Album Review: Billie Eilish’s ‘WHEN WE ALL FALL ASLEEP, WHERE DO WE GO?’
Billie Eilish faces her darkest fears and paints them in painstaking detail on her debut album, WHEN WE ALL FALL ASLEEP, WHERE DO WE GO?. In doing so, the 17-year-old phenom takes the next step on the path she has been paving since her breakout single “Ocean Eyes” went viral in 2016. Three years into her career, and she is yet to release a bad song. Her perfect record continues with the release of her first LP.
Clocking in at just over 40 minutes, the album launches with an audible slurp and one of its lightest moments on the 14-second “!!!!!!!” “I have taken out my Invisalign, and this is the album,” she says before letting out a full-bodied laugh alongside brother and frequent collaborator Finneas O’Connell. It’s the sort of freewheeling joy you’d expect from a teen. But that carefree moment becomes a distant memory as the “lovely” siren transitions into her walloping new single – “bad guy.”
Here, she comes very close to delivering a banger tailored for the clubs. Of course, there is a demonic twist. Over throbbing beats, she embodies a boy’s worst nightmare. “I’m that bad type. Make your mama sad type, make your girlfriend mad type. Might seduce your dad type. I’m the bad guy, duh” Billie chants. And her taunts get even more devilish after the beat switches out in favor of haunting giggles and bone-jarring bass. Cleverly written and instantly addictive, there’s a reason this has amassed more than 27 million Spotify streams in its first four days of release: it’s easily one of the best songs on the album.
However, her tenure as a goth femme-fatale is short lived. She exits the club and ditches racing beats in favor of mellow contemplation on “xanny.” Over a sparse production, the hitmaker expresses her distaste for chasing a high via drugs. “What is it about them? I must be missing something,” she sings clearly on the opening lines. Her voice gets distorted, almost as though she’s caught a second-hand high, on the chorus. “I’m in their second-hand smoke. Still just drinking canned Coke. I don’t need a Xanny to feel better,” she sings over groaning pulses of bass. “Don’t give me a Xanny, now or ever.”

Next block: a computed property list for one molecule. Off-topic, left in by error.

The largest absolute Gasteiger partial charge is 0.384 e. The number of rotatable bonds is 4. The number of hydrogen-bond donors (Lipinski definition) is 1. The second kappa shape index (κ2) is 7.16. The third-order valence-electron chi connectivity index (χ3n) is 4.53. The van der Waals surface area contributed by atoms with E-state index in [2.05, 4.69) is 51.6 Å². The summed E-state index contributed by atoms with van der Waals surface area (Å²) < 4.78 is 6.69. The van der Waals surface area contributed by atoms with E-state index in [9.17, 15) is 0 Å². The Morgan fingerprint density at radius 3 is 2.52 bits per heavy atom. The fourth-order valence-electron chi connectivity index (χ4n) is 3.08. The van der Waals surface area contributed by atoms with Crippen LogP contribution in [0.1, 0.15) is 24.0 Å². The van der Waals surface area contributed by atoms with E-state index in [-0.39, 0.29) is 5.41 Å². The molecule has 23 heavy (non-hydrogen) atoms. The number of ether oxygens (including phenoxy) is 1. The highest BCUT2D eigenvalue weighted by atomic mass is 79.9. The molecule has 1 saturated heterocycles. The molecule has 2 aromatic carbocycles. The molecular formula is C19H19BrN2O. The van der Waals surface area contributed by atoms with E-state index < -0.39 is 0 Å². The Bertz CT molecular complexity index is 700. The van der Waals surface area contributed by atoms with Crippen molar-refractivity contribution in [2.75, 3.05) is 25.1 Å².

But it is more than just a declaration of sobriety. There is also a poignant expression of frustration and fear of losing loved ones. “I can’t afford to love someone who isn’t dying by mistake in Silver Lake,” she ironically intones. Moments of reflection like these set the rising star apart and elevate the final product so that it reflects more than just her inner workings.
The mood and sonics switch again with the irresistible growl of “you should see me in a crown.” Months after its premiere, the self-assured menace is as dark and demanding as ever. It also offers a rare moment of well-deserved cockiness from music’s Next Big Thing. “You should see me in a crown. I’m gonna run this nothing town,” she threatens on the instant chorus. “Watch me make ’em bow.” One look at her incredible streaming numbers alone, and these claims are more than justified.
Follow-up track “all the good girls go to hell” is another serious mood. On it, the stereotypical bad girl gets a chance to save the day. “All the good girls go to Hell. Cause even God herself has enemies,” Billie croons. “And once the water starts to rise, and Heaven’s out of site, she’ll want the Devil on her team.” The end result is a fitting tribute to the eternal anti-hero and houses some of Billie’s most pointed writing. Not only that, it all but begs for some sort of mash-up or joint performance alongside Ariana Grande’s “God is a woman.” Heaven and Hell have never sounded more feminist, nor have they ever sounded more appealing.
Sometimes it is easy to forget that Billie is so young. She emotes with poise and grace beyond her years and creates with confidence rarely seen even in more established acts. However, she shows her age and bares some of her insecurities about love on the trio of songs that follow. It all starts with buzz single “wish you were gay.” Here, the streaming sensation tries to explain away a crush’s lack of response to her advances with the assistance of an active audience. And she can only hope for one explanation: he’s gay.
If that’s not the definition of youthful clumsiness, I don’t know what is. Forget about any claims of gay-baiting or bashing. This is, at its core, an attempt to salvage what’s left of a teen’s heart after it has been bashed against a mountain of disinterest. She’s just as conflicted on the shadowy “when the party’s over.” Incensed by a lover, Billie considers calling it quits on their relationship as the production whispers and whirls under her graceful vocal line. “Nothing is better sometimes. Once we’ve both said our goodbyes, let’s just let it go,” she resolutely sings. However, the promise of peaceful solitude dulls when compared to reality. “And I could lie, say I like it like that, like it like that.” Thus, they’re left at a painful stalemate.